August 19th, 2008

carole lombard 02
  • vp19

Adding a dimension to 'Godfrey'

If you were around in the late 1980s, you probably recall the controversy concerning colorization of vintage films, a process that began in 1985 with a new version of "Topper"; one of its stars, Cary Grant (who would pass away the following year), was supposedly impressed by the process. Others from the classic era were not so supportive, especially since the first generation of colorized films had an array of technical problems.

At least two of Carole Lombard's films have undergone colorization -- "Made For Each Other," which was shown as part of a package of colorized classic movies sold to television stations (I don't believe a colorized version ever made it to home video), and another film in the public domain, "My Man Godfrey." (The photo above is from a 2005 colorized "Godfrey" made under more up-to-date techniques that are far better than what could be done in the '80s; it's on a budget DVD that also includes a fairly crisp black-and-white version.) The market for colorized films is far less than it was two decades ago, but some are still made.

Distributors of older films are always seeking ways of bringing them to current audiences, and just as they tried colorization in the late '80s, now they are trying something new. Ladies and gentlemen, I present to you...

..."My Man Godfrey" in 3-D!

Say what?

I kid you not, as the late Jack Paar would have said. Currently on auction at eBay is a DVD of "My Man Godfrey." According to the seller, "This is a movie in the public domain. We have obtained the best quality print we could find and remastered it in the 3D format. We took this remastered version and present it here for your viewing pleasure." The seller also notes, "The dvd contains the movie in both 2d and 3d versions. The 3d version is in field sequential format and requires shutter glasses for viewing (glasses are not included in the auction)."

The process itself apparently is on the level. Supposedly the technology is now available to retrofit two-dimensional films in 3-D. George Lucas reportedly wants to reprocess all his films in the "Star Wars" series in that process; the same may be true for James Cameron's "Titanic."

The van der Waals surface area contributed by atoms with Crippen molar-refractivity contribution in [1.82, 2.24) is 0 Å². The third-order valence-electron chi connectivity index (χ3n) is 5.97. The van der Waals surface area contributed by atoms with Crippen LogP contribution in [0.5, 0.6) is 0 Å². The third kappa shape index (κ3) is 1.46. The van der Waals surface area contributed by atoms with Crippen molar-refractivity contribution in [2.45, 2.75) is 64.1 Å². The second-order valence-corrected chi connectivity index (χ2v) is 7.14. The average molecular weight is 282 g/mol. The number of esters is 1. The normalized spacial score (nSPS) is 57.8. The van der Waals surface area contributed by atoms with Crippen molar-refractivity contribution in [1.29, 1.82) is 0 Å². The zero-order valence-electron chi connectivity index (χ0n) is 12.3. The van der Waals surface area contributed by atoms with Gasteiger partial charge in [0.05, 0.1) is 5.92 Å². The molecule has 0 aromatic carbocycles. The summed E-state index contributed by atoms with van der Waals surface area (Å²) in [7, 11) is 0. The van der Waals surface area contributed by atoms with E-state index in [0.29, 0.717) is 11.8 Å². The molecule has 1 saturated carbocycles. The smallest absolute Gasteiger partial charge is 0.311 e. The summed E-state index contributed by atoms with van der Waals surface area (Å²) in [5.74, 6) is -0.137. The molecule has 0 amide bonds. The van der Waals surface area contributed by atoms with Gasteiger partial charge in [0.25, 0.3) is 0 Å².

But those are big-budget films where special effects are paramount (though neither "Star Wars" nor "Titanic" was made at Paramount, pardon the pun). "Godfrey" is not in that category; about the only thing from the film that might demonstrably improve in 3-D would be those eye-catching opening credits, perhaps the best ever made in the pre-Saul Bass era.

Of course, if 3-D had existed in 1936, perhaps the producers would have hired a more, er, multi-dimensional actress than Lombard to play Irene (think Marie Wilson, folks). Or they might have ordered Carole to wear falsies (the "bullet bra" Mamie Van Doren made famous wouldn't be around for another two decades).

So it's possible that "Godfrey" is the first film from the pre-3-D era (before 1953 and the original "House Of Wax") to be retrofitted into the 3-D process -- I haven't heard of any others. Is that an honor, or what? Right now, not having seen what 3-D could do for "Godfrey" (and fearing it might be doing to instead), I lean towards the latter.

If you'd like to find out for yourself, go to Bidding starts at $4.99 (and lasts through Friday; there are currently no bids), or you can "buy it now" for $9.99.

Just make sure you have those glasses.
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